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The House just voted to protect banks that work with marijuana businesses

Congressman John Mica (R-FL) holds up a fake joint in a hearing about the District of Columbia's marijuana decriminalization law.
Congressman John Mica (R-FL) holds up a fake joint in a hearing about the District of Columbia's marijuana decriminalization law.
Chip Somodevilla / Getty Images News

The US House of Representatives on Wednesday, July 16, voted to allow banks to work with marijuana businesses without fear of federal prosecution.

The budget amendment, which passed with a 231-192 vote with mostly Democratic support, would prohibit the US Department of Treasury from using any federal funds to penalize financial institutions that serve marijuana businesses operating legally under state law.

Marijuana businesses have been forced to run as cash-only operations even after state-legal retail sales began in Colorado and Washington, because banks were too scared to work with businesses that are still considered illegal under federal law. Marijuana legalization advocates and even some supporters of the war on drugs argued this set-up could potentially lead to more crime, since cash-only businesses could make easier targets for would-be robbers and thieves.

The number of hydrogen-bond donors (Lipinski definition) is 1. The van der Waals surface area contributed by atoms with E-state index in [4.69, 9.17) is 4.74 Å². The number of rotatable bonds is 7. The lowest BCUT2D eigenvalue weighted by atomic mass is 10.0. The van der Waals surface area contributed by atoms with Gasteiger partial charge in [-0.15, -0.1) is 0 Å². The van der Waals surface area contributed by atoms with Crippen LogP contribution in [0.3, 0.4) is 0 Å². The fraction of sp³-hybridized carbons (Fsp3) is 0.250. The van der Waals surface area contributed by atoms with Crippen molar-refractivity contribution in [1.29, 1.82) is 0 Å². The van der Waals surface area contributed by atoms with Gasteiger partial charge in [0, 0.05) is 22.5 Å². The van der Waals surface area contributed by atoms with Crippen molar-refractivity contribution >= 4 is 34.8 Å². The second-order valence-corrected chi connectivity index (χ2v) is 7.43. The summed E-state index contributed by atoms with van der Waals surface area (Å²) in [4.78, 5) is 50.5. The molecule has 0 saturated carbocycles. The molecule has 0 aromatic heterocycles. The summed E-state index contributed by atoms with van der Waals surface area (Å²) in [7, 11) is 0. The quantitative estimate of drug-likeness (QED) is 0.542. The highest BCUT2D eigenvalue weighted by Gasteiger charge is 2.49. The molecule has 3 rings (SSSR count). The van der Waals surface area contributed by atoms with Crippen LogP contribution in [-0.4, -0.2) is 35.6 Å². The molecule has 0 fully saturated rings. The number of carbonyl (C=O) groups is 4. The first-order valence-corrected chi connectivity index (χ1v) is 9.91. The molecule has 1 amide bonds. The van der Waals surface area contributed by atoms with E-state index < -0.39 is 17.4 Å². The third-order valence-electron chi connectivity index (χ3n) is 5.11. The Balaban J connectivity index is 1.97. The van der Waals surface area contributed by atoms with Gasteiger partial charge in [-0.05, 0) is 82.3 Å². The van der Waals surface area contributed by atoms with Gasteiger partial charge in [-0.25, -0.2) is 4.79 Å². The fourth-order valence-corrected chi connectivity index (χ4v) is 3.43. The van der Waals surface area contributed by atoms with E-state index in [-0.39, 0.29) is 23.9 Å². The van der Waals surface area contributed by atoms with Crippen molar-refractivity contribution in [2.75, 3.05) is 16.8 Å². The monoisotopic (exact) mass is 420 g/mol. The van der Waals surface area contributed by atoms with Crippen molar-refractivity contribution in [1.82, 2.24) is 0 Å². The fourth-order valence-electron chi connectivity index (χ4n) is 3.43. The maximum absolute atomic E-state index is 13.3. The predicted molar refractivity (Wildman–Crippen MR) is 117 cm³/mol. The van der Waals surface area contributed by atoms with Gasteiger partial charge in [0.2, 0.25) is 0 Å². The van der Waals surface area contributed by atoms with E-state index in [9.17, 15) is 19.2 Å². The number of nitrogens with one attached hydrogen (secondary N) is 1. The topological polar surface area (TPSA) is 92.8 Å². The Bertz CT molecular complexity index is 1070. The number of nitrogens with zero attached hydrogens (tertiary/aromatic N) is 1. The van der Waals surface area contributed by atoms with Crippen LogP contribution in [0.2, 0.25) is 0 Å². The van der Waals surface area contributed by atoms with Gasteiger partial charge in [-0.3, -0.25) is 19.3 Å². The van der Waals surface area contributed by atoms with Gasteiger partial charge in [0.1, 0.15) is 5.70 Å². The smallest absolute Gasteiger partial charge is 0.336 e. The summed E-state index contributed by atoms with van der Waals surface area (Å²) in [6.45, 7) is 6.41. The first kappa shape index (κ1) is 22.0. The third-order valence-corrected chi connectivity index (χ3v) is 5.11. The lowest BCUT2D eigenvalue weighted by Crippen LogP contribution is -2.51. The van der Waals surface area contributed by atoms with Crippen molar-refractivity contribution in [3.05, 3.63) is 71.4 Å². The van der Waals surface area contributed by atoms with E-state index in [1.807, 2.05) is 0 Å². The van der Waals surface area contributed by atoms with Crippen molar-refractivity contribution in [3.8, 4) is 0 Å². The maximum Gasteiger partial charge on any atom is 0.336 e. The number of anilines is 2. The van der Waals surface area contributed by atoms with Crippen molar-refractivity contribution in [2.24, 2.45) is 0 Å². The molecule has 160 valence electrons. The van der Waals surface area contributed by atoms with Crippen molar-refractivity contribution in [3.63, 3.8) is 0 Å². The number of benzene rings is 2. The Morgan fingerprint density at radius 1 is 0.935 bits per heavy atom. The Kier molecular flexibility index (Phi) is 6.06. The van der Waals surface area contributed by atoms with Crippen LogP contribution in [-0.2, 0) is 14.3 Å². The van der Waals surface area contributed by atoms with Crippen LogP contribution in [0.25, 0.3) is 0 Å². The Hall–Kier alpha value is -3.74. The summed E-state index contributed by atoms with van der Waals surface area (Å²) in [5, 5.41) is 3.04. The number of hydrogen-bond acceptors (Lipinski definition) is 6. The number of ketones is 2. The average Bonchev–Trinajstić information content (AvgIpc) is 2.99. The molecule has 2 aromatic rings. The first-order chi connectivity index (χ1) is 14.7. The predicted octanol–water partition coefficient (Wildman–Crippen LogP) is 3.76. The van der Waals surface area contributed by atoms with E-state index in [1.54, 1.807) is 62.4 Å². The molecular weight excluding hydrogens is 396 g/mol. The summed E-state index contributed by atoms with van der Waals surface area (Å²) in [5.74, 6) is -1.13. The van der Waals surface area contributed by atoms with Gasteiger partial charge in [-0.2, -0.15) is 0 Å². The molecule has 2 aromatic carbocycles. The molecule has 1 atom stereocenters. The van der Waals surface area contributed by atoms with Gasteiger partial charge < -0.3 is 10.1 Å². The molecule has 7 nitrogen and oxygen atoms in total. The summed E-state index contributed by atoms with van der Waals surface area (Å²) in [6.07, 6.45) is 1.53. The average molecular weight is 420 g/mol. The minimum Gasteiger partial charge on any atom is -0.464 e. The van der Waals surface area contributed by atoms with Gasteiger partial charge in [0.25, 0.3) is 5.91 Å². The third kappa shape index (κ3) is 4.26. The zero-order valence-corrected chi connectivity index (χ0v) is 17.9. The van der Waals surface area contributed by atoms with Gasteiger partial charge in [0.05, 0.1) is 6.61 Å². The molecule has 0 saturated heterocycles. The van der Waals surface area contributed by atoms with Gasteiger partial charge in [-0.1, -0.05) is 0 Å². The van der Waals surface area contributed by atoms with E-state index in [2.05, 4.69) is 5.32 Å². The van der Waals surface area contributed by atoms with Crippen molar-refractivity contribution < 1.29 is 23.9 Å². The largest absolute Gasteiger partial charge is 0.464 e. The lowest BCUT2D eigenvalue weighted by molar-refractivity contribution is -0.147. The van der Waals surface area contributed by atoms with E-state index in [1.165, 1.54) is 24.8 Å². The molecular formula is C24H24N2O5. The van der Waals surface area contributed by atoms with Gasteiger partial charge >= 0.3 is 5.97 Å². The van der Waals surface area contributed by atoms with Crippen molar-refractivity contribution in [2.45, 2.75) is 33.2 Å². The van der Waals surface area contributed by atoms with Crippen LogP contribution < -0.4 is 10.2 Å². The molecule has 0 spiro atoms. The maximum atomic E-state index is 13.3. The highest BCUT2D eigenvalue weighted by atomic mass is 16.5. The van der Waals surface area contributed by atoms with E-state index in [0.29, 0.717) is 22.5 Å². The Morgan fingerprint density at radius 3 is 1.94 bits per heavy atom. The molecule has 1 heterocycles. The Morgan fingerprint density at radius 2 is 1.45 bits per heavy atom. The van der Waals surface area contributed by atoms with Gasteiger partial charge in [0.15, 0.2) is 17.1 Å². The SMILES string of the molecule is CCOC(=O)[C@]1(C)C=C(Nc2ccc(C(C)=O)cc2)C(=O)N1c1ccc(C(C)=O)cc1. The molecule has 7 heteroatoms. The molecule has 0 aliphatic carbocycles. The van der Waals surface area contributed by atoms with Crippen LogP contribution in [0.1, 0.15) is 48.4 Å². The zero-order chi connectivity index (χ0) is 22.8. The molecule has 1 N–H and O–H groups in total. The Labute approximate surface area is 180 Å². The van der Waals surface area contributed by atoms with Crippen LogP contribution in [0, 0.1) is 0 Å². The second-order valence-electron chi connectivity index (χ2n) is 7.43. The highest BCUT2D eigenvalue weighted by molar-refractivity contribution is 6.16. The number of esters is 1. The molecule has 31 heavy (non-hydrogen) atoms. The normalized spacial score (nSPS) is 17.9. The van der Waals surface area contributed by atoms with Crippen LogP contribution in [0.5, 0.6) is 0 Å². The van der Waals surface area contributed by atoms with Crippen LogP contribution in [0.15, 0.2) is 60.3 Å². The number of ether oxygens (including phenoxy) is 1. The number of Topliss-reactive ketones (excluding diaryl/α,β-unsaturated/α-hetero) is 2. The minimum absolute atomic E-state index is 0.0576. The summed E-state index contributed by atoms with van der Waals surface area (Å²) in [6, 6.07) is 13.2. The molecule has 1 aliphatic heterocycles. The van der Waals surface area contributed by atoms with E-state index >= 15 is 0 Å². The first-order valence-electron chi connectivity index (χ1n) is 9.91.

Marijuana industry advocates quickly praised the House's vote.

"This is a huge step forward for the legal cannabis industry," National Cannabis Industry Association executive director Aaron Smith said in a statement. "Access to basic banking services is one of the most critical challenges facing legal cannabis businesses and the state agencies tasked with regulating them."

This isn't the first pro-marijuana vote in the House in 2014. In June, the House passed another budget amendment that would block the Department of Justice and Drug Enforcement Administration from using funds to prevent states from implementing their own medical marijuana laws.

Like the other House-passed bills, the banking bill's chances remain unclear. Senators Rand Paul (R-KY) and Cory Booker (D-NJ) introduced an amendment that would echo the House-passed bill protecting states' medical marijuana laws, but the broader bill the amendment is attached to has been stalled by partisan wrangling over Senate procedures.

Update: Added more context about the vote.

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